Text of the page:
High-level executive cuts are common way to save money after an acquisition. Media industry analyst Ken Doctor said more newsroom cuts could be on the way.
Digital First's nine other papers already share copy editors, designers and content. For instance, the papers share coverage of the Angels and Dodgers rather than having reporters from each paper assigned to the teams.
The Register and Press-Enterprise also share stories. The next step could be for Digital First to further consolidate by running stories from its other newspapers in the two new acquisitions, potentially meaning the chain would need fewer reporters.
"They've got to decide if the readers of the Register and the Press-Enterprise are going to be served by the people who serve the L.A. readers," Doctor said. "How many Dodgers, Lakers and Clippers writers are they going to have?"
Another cost-saving measure Digital First might employ is reducing the number of titles it produces, a move the company recently made in Northern California.
Last week, Digital First stopped printing the Oakland Tribune, the Contra Costa Times, Hayward's Daily Review and Fremont's Argus as daily newspapers, instead rolling them into a single daily called the East Bay Times.
It also consolidated the San Mateo County Times and San Jose Mercury News into a single paper, the Mercury News.
Doctor said the move should help Digital First save on printing costs and could be duplicated in Southern California.
Though executives have offered no hint that such a move is in the offing, ever since the company announced the Bay Area consolidation, reporters at local Digital First papers have speculated about what titles could be cut or combined in Southern California.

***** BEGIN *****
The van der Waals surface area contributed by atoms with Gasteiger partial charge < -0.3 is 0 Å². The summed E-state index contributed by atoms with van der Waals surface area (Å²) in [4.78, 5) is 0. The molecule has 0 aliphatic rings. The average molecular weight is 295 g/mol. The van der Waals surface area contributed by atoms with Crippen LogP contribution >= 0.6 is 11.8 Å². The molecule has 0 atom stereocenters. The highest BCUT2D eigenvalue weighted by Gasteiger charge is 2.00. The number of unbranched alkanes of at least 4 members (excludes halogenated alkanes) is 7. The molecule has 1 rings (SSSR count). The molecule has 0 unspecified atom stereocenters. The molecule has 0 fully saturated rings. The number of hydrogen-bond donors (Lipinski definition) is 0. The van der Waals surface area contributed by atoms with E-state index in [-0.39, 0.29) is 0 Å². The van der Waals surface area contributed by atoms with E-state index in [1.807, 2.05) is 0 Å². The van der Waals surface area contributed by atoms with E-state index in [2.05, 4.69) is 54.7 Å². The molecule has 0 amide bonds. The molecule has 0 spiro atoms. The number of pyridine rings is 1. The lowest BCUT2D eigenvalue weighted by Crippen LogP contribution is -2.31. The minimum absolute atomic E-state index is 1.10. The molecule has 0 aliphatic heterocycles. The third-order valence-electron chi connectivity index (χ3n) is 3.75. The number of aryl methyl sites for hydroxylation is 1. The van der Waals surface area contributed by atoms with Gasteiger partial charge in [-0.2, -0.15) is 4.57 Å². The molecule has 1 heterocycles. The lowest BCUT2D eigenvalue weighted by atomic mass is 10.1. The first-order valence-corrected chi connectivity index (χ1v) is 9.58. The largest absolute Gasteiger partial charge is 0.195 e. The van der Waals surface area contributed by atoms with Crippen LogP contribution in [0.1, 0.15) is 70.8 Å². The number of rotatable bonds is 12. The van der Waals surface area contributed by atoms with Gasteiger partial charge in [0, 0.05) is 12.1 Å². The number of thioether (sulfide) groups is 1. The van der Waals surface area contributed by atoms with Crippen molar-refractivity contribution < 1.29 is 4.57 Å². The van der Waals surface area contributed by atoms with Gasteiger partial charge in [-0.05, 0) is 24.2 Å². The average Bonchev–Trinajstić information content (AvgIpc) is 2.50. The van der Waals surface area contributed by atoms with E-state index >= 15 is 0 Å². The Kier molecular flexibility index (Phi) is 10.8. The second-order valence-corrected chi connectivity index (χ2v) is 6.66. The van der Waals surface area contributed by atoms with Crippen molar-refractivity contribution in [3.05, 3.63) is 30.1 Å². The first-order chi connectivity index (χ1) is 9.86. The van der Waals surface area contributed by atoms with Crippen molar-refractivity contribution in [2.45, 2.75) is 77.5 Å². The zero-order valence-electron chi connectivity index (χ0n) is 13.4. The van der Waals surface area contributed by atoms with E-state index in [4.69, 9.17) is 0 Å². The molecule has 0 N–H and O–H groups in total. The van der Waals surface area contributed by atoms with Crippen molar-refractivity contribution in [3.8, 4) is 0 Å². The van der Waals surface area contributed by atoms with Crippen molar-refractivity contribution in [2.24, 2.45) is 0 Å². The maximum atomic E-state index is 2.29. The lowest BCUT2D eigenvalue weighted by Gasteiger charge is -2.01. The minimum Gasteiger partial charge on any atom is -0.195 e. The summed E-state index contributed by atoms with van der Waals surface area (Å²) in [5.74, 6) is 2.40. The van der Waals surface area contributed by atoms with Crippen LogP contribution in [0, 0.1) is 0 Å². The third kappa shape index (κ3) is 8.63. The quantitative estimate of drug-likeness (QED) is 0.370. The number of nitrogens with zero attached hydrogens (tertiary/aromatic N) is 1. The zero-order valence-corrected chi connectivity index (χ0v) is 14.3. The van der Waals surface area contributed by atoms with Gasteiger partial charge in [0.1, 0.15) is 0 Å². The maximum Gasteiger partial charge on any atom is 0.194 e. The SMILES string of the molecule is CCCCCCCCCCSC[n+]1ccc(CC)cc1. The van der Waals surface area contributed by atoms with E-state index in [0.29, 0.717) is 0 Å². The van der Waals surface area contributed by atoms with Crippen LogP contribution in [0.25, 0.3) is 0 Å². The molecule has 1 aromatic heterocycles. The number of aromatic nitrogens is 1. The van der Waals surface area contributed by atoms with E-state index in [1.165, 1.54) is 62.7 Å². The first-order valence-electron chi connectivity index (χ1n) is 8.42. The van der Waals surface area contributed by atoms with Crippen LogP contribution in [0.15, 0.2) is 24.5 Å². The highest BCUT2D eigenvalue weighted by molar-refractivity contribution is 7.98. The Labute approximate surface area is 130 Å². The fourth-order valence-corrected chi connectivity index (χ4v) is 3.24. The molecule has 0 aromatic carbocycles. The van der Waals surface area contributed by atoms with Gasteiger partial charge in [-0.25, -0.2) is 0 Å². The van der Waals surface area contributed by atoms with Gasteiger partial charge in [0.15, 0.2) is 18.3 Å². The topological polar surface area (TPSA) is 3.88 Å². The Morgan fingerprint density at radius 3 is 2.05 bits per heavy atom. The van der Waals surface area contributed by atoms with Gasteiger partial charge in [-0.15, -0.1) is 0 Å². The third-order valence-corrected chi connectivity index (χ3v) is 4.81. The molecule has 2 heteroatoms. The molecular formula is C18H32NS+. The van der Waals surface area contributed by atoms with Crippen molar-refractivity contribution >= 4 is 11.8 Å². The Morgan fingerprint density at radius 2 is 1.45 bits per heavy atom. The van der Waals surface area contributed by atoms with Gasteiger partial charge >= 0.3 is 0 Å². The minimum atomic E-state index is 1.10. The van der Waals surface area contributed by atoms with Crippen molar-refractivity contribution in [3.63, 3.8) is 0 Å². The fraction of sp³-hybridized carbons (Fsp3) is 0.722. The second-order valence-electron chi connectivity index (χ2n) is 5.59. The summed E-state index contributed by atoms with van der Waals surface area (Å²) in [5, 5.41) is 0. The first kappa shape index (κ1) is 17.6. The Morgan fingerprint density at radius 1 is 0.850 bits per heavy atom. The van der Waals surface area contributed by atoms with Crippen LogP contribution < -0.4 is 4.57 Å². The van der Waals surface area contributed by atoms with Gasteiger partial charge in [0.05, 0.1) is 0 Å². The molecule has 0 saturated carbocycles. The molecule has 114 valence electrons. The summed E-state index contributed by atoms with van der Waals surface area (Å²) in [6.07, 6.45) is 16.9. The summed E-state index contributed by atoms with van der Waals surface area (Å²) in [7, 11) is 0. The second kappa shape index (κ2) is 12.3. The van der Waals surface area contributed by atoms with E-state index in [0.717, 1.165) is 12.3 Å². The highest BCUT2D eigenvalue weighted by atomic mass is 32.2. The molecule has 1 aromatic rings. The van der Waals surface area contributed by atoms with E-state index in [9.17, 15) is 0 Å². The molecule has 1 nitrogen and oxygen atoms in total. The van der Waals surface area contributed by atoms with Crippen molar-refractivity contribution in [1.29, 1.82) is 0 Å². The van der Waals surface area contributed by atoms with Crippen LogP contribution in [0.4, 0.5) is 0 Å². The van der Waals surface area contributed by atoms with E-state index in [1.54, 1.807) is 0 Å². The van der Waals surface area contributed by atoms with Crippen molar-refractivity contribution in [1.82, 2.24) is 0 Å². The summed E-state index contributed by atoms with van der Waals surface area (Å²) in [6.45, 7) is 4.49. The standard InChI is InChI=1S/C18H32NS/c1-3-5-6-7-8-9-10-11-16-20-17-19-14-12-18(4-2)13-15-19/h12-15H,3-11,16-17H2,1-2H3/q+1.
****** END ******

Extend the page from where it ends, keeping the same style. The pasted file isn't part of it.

One potential combination could be a roll-up of Digital First's three San Bernardino County newspapers — the Sun, Inland Valley Daily Bulletin and Redlands Daily Facts — with the Press-Enterprise, creating a single Inland Empire-focused paper.
Whatever the outcome, the big question for Alden now is who might be an interested buyer.
Tribune Publishing was interested in acquiring the Register and Press-Enterprise, but the threat of antitrust litigation from the Justice Department derailed that plan. Doctor said Tribune could still be interested, but would likely have to go to court to address the government's concerns.
Tribune executives declined to comment.
Other newspaper publishing companies, such as Gannett Co. and New Media Investment Group, have been acquiring more papers lately and could be interested in buying some of Digital First's assets, Doctor said.
But he expects those companies would not be interested in Digital First's marquee properties — the Denver Post or the newspaper groups in Southern California and the Bay Area. That might require Digital First to be sold in pieces.
Both Gannett and New Media, the latter managed by private equity firm Fortress Investment Group, have lately focused on buying papers in small and mid-sized cities where newspaper circulation and advertising revenue have declined less sharply.
Digital First has plenty of papers in such markets, with two dozen papers in small and mid-size towns from Massachusetts to Minnesota.
"The prevailing theory is that big metro areas perform less well than smaller metro areas," Doctor said. "In those markets, there's not a lot of broadcast competition. Advertisers need those papers. It's easier to see how [New Media] papers in the East could combine with Digital First properties."